While much ado is often made about the necessity of abortion in cases of a prenatal disability diagnosis, one British baby’s story proves that prenatal technology should help us prepare to care for these children rather than propel us toward abortion.
Expectant mother Laura Teale learned at her 20-week anatomy scan that something was wrong with her preborn son Leo’s heart. Teale was referred to specialists at Royal Brompton Hospital in London, who did further testing that confirmed a diagnosis of Total Anomalous Pulmonary Venous Drainage (TAPVD), a congenital heart disease in which veins that “carry oxygenated blood back from the lungs don’t connect to the heart in the normal way,” according to London News Online. Babies with TAPVD may “need urgent surgery to redirect veins from their lungs to their heart soon after they are born,” according to the report, and ultrasound pictures alone are not enough to predict who will need surgery because “[i]t can be hard to see heart defects in detail on conventional scans because the fetal heart is tiny, beats quickly, and the baby moves in the womb, blurring the image.”
Ultimately, Teale and her baby were referred to specialists at Evelina London Children’s Hospital, the only center in the world that uses the type of specialized MRI technology that helped save Leo’s life. The 3D MRI technology works by piecing together hundreds of MRI photos from different angles. The technology, according to Dr. David Lloyd of Evelina London Hospital — one of Leo’s team along with Dr. Laura Vazquez-Garcia — “allow[s] our teams to see the baby’s heart, lungs, and blood vessels in more detail before they are born.”
With a clear idea of what was going on inside Leo’s tiny heart, his medical team planned for surgery immediately after birth, gathering about 20 healthcare professionals from three hospitals in the delivery room. At first, Leo seemed healthy but began having difficulty breathing, so his team jumped into action just hours after his birth.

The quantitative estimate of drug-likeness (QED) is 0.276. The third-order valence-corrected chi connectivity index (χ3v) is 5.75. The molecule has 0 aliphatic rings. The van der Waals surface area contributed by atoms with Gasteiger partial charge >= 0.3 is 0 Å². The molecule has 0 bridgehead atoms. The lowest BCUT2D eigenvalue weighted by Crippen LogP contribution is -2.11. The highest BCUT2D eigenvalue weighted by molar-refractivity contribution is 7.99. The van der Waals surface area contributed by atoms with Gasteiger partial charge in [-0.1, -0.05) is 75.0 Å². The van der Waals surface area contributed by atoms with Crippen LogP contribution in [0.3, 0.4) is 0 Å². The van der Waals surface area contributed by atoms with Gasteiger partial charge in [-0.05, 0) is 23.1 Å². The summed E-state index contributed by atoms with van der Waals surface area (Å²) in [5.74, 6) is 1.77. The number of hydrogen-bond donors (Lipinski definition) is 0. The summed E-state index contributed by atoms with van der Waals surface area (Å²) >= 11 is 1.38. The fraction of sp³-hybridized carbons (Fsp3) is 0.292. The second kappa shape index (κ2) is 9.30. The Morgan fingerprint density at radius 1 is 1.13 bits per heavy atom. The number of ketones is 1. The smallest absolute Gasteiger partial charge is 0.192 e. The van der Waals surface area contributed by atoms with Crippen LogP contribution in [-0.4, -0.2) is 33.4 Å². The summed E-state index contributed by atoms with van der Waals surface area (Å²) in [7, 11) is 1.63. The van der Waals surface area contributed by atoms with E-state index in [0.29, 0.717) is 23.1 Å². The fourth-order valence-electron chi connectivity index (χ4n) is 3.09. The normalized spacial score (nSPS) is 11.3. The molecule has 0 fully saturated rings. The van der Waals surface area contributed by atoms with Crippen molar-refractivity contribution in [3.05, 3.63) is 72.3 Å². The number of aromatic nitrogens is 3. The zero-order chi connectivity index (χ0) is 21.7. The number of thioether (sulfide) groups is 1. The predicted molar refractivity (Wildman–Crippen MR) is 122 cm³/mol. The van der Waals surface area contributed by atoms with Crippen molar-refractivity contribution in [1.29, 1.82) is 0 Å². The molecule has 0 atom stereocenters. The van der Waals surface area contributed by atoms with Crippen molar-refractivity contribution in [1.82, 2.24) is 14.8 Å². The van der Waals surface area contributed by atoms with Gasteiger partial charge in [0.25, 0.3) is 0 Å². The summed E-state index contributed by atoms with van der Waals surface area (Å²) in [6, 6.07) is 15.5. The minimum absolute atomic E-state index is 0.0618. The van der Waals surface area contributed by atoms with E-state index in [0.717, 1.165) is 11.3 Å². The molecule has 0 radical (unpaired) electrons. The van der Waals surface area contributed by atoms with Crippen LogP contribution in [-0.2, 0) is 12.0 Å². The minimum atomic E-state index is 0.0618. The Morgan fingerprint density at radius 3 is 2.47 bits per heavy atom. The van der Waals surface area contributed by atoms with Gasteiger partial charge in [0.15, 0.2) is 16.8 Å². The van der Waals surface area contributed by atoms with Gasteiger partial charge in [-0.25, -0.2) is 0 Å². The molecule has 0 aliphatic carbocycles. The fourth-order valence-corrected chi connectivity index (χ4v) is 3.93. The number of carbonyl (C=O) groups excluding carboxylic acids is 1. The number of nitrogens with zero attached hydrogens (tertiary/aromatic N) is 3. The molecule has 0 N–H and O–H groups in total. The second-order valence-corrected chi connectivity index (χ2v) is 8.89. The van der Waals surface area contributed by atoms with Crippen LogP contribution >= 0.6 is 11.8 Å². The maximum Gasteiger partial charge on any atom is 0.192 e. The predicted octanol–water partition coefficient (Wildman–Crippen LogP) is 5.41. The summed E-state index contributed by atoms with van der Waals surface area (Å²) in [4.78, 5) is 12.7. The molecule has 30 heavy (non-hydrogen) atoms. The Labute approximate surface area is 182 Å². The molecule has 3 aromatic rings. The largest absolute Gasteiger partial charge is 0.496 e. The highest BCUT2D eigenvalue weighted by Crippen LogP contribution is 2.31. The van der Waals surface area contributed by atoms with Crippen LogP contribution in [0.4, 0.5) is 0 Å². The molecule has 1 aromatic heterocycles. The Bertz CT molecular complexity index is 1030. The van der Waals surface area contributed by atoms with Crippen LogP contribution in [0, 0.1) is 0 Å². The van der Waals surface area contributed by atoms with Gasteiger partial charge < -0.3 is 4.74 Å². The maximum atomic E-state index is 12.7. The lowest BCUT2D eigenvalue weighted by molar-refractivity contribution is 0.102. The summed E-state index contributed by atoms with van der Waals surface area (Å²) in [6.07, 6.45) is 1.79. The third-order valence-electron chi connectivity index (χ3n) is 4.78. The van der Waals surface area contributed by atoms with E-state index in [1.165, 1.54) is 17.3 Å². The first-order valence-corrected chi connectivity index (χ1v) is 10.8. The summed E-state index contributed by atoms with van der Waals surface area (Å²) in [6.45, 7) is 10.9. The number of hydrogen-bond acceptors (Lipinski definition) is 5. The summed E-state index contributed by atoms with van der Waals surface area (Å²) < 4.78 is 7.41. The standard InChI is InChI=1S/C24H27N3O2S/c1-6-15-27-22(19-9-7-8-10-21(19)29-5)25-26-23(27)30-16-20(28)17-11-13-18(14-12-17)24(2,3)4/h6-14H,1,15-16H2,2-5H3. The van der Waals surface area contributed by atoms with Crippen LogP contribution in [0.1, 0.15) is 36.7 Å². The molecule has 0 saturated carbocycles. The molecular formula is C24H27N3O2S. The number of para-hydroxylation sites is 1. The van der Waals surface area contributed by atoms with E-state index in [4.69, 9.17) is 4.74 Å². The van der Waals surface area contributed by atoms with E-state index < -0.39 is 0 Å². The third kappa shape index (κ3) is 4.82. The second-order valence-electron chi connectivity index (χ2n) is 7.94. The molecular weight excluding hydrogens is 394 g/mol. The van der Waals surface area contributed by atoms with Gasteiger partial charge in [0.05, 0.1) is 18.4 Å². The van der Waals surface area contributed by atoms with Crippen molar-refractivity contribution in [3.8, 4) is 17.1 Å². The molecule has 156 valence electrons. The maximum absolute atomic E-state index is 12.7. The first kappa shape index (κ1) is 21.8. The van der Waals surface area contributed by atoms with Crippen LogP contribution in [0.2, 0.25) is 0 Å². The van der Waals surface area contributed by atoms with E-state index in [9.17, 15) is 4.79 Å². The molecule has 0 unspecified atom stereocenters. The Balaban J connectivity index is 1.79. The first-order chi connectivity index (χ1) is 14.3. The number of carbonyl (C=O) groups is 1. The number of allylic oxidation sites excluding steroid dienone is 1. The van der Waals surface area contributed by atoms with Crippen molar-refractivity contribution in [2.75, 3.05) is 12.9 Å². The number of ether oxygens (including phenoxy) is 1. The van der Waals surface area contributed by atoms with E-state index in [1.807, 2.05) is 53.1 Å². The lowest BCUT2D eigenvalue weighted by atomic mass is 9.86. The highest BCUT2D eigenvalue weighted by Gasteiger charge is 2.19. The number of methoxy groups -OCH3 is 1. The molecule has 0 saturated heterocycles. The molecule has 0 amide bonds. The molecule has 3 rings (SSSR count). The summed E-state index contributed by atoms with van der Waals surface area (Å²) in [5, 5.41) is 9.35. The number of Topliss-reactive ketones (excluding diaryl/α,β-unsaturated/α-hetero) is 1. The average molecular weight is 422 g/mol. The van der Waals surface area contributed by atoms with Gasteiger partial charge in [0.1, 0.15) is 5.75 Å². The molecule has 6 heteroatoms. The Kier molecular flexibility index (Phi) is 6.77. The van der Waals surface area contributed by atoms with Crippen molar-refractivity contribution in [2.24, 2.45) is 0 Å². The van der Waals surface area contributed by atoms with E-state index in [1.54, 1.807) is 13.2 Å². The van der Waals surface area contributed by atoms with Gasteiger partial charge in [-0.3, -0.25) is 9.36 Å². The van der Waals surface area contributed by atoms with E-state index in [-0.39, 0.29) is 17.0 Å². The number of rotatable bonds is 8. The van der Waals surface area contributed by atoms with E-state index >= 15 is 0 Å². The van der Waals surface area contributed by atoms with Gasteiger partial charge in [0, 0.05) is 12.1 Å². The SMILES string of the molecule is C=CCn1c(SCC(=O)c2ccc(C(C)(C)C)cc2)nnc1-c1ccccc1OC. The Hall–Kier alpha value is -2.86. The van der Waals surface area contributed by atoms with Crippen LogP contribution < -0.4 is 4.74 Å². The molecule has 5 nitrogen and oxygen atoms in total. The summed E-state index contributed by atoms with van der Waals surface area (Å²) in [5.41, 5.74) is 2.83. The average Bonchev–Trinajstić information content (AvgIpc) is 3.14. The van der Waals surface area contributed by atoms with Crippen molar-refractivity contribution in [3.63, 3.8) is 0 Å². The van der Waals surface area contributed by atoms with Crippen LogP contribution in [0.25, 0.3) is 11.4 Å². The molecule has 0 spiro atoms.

Despite the medical team’s detailed knowledge of Leo’s condition, Teale understood that “Even with planned treatment, babies respond differently to the surgery. It was all a big unknown.” Fortunately for Leo, the surgery was a success. The seven-month-old is thriving now and his mother shared that he is “putting on weight, starting to wean and he’s coming off his medication.”
“We feel incredibly lucky that Leo’s condition was picked up,” Teale told London News Online. “No-one wants to have that diagnosis, but for Leo it might have been a completely different story if his condition hadn’t been picked up before he was born.”
Dr. Vazquez-Garcia added, “I’m very pleased that Leo is doing well… Being able to assess the lungs and vessels prior to delivery in this type of heart condition is extremely important.”
While prenatal surgery and other groundbreaking prenatal technology offer real hope to families who receive a distressing prenatal diagnosis, sadly there are also many who insist that abortion is the best “treatment” for these children. In other words, they believe children with defects or disabilities are better off dead.
Rather than being encouraged to kill their most vulnerable members, families deserve to receive all the facts about their children’s conditions as well as support and encouragement to pursue the best medical outcomes. Even in cases where children are unable to survive outside the womb at all or for only a brief period of time, perinatal hospice helps families bond well and grieve healthily by valuing the dignity of the least among us for every moment of their lives.
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